Zen of Disc Golf (from PDGA geocities website courtesy of "the Chas".)
ZEN DISC GOLF
Disc Golf and Zen are one in the same. Buddha was the true inventor of the game of golf, and disc golf is no exception. Because the game is a metaphor for life, which is a metaphor for Zen." The game and the philosophy, or "The Way," are both about internal peace and understanding.
Most of us think we have a grasp of our ability, but, honestly, we don't. We find ourselves in bad positions and our first instinct is to attempt the miracle throw, often with a result that falls well short of a miracle. We all understand that we shouldn't attempt throws like these. Yet, we do it all the time. Why is it such an assault to our egos to play the smart throw? The fact of the matter is that we think we're better than we are. We think we can walk onto the course, without having thrown a disc for a week (or more), and esecute throws that even the pros would think twice about.
For some of us, the process of learning disc golf takes us on a path that seems to come to a dead end. All the study and practice doesn't lead to an unshakeable confidence and peace of mind about one's game as one might expect. Instead, most of us find ourselves afraid of and angry with our game and ourselves. Few players seem to both enjoy their game and play up to their potential. It is possible to play disc golf with joy while also seeing your level of performance effortlessly go well beyond what you have known before.
The most important thing is to learn to "see" your game and yourself in a completely different way. We approach disc golf the way we do because we believe it works well. But, if you were to "see" that most, if not all of what we try to do on the course is counterproductive, if not destructive, you would begin to doubt the whole way you go about it, and be on your way to a radically different experience.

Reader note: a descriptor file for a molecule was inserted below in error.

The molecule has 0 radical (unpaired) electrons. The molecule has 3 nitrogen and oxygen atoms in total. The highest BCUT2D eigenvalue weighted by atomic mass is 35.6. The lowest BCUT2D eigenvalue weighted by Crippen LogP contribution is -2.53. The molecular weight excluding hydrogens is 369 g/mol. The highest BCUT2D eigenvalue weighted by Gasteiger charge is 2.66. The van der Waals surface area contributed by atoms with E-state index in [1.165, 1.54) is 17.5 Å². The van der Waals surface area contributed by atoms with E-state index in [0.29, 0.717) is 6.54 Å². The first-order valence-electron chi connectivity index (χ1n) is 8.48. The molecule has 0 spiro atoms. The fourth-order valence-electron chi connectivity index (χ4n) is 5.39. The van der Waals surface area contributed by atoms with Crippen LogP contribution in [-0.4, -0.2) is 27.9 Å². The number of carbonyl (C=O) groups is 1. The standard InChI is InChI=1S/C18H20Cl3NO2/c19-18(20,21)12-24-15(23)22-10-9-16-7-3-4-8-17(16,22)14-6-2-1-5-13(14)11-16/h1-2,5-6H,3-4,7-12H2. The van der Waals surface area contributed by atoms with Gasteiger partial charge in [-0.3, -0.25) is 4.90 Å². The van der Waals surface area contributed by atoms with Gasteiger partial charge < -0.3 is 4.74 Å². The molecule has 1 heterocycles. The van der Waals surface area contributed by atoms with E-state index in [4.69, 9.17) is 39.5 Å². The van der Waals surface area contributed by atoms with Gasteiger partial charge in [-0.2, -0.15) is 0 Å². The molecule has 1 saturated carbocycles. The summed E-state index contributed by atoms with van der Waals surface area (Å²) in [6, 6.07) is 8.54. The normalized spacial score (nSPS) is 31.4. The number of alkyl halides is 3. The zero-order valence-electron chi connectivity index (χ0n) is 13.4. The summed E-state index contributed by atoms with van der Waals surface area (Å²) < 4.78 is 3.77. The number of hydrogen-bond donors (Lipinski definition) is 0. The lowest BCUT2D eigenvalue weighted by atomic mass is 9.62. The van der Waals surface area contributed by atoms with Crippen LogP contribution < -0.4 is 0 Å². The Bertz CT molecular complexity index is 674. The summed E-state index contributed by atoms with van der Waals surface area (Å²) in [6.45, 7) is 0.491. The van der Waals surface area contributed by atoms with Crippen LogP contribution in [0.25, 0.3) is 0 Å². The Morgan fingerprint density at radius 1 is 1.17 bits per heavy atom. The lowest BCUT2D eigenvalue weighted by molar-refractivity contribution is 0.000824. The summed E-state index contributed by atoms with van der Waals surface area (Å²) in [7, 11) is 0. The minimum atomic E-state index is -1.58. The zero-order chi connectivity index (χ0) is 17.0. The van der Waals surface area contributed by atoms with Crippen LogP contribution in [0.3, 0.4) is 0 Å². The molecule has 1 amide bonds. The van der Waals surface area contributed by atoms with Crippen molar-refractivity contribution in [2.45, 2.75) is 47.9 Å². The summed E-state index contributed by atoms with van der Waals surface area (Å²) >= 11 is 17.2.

One needs to discover what is happening behind what we are trying to do. In the background of our effort is something else, something totally integrated and aware which can completely change the way we experience our gane.
All of us have gone out to play one day and found our game has abandoned us to such a degree that no matter what we try, it fails. Because of the good manners of the game, and perhaps because of the pressure we perceive coming from playing partners, we are forced to continue. Angry and embarrassed, we go on at wits end. Suddenly and precisely at the moment when we "give up trying", we go from making a fool of ourselves to playing quite well thank you. When I did this for the first time I went from making bogeys and double bogeys to parring. Naturally, without any way to look at this experience in a way different from what I had been doing before, I ignored what was being shown me.
Again, under pressure many of us have seen someone or ourselves line up a three-foot side hill putt from all directions, carefully take our stance, making sure we are perfectly in line, and then proceed to miss the putt. Angry and flustered, we emerge from our carefully taken stance and, on one foot, reach across and make the putt without any thought at all. At this point, I would reassure myself that I could do it after all - that I knew what I was doing. It was only years later that I noticed that I had nothing to do with making the putt like that. I was too busy being angry and embarrassed, and trying not to act as if others were watching. For a split second something happened and the disc hit the target without me. I had to ask myself how?
There is a "source" at our disposal that we can make use of. This source is neither far away, nor is it beyond any of us. It is powerful, confident, unafraid and a great deal of fun. It can completely change the way you experience the game. You will find yourself playing beyond what you thought was possible, having a great deal of fun and feeling greatly inspired